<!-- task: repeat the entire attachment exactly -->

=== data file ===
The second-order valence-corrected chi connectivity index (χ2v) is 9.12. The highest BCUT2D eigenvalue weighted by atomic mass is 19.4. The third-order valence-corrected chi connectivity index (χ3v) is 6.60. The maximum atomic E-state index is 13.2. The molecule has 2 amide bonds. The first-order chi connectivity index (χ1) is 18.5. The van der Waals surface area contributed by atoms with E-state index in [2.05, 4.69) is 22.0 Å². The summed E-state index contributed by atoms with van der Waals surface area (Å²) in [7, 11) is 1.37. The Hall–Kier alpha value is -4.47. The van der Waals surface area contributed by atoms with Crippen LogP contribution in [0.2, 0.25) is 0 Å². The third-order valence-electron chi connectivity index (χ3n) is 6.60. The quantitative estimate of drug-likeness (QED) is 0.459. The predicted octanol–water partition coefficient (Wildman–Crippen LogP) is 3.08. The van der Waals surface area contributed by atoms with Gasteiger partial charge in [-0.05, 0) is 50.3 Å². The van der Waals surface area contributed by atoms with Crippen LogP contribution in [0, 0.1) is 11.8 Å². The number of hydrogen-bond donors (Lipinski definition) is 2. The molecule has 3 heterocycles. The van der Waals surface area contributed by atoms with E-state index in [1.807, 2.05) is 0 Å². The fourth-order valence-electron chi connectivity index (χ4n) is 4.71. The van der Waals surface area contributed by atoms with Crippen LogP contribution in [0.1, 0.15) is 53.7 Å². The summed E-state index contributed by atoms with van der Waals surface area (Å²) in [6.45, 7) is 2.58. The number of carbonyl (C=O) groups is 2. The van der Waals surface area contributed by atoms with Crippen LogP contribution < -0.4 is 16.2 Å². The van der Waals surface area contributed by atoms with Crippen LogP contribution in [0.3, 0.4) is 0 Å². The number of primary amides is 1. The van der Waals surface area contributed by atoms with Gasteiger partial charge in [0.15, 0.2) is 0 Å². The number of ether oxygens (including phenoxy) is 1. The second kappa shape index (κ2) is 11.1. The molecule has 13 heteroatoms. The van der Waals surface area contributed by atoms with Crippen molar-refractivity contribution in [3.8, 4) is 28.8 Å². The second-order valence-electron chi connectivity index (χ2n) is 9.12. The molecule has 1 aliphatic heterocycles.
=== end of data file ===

The second-order valence-corrected chi connectivity index (χ2v) is 9.12. The highest BCUT2D eigenvalue weighted by atomic mass is 19.4. The third-order valence-corrected chi connectivity index (χ3v) is 6.60. The maximum atomic E-state index is 13.2. The molecule has 2 amide bonds. The first-order chi connectivity index (χ1) is 18.5. The van der Waals surface area contributed by atoms with E-state index in [2.05, 4.69) is 22.0 Å². The summed E-state index contributed by atoms with van der Waals surface area (Å²) in [7, 11) is 1.37. The Hall–Kier alpha value is -4.47. The van der Waals surface area contributed by atoms with Crippen LogP contribution in [0.2, 0.25) is 0 Å². The third-order valence-electron chi connectivity index (χ3n) is 6.60. The quantitative estimate of drug-likeness (QED) is 0.459. The predicted octanol–water partition coefficient (Wildman–Crippen LogP) is 3.08. The van der Waals surface area contributed by atoms with Gasteiger partial charge in [-0.05, 0) is 50.3 Å². The van der Waals surface area contributed by atoms with Crippen LogP contribution in [0, 0.1) is 11.8 Å². The number of hydrogen-bond donors (Lipinski definition) is 2. The molecule has 3 heterocycles. The van der Waals surface area contributed by atoms with E-state index in [1.807, 2.05) is 0 Å². The fourth-order valence-electron chi connectivity index (χ4n) is 4.71. The van der Waals surface area contributed by atoms with Crippen LogP contribution in [0.1, 0.15) is 53.7 Å². The summed E-state index contributed by atoms with van der Waals surface area (Å²) in [6.45, 7) is 2.58. The number of carbonyl (C=O) groups is 2. The van der Waals surface area contributed by atoms with Crippen LogP contribution < -0.4 is 16.2 Å². The van der Waals surface area contributed by atoms with Crippen LogP contribution in [0.3, 0.4) is 0 Å². The number of primary amides is 1. The van der Waals surface area contributed by atoms with Gasteiger partial charge in [0.15, 0.2) is 0 Å². The number of ether oxygens (including phenoxy) is 1. The second kappa shape index (κ2) is 11.1. The molecule has 13 heteroatoms. The van der Waals surface area contributed by atoms with Crippen molar-refractivity contribution in [3.8, 4) is 28.8 Å². The second-order valence-electron chi connectivity index (χ2n) is 9.12. The molecule has 1 aliphatic heterocycles.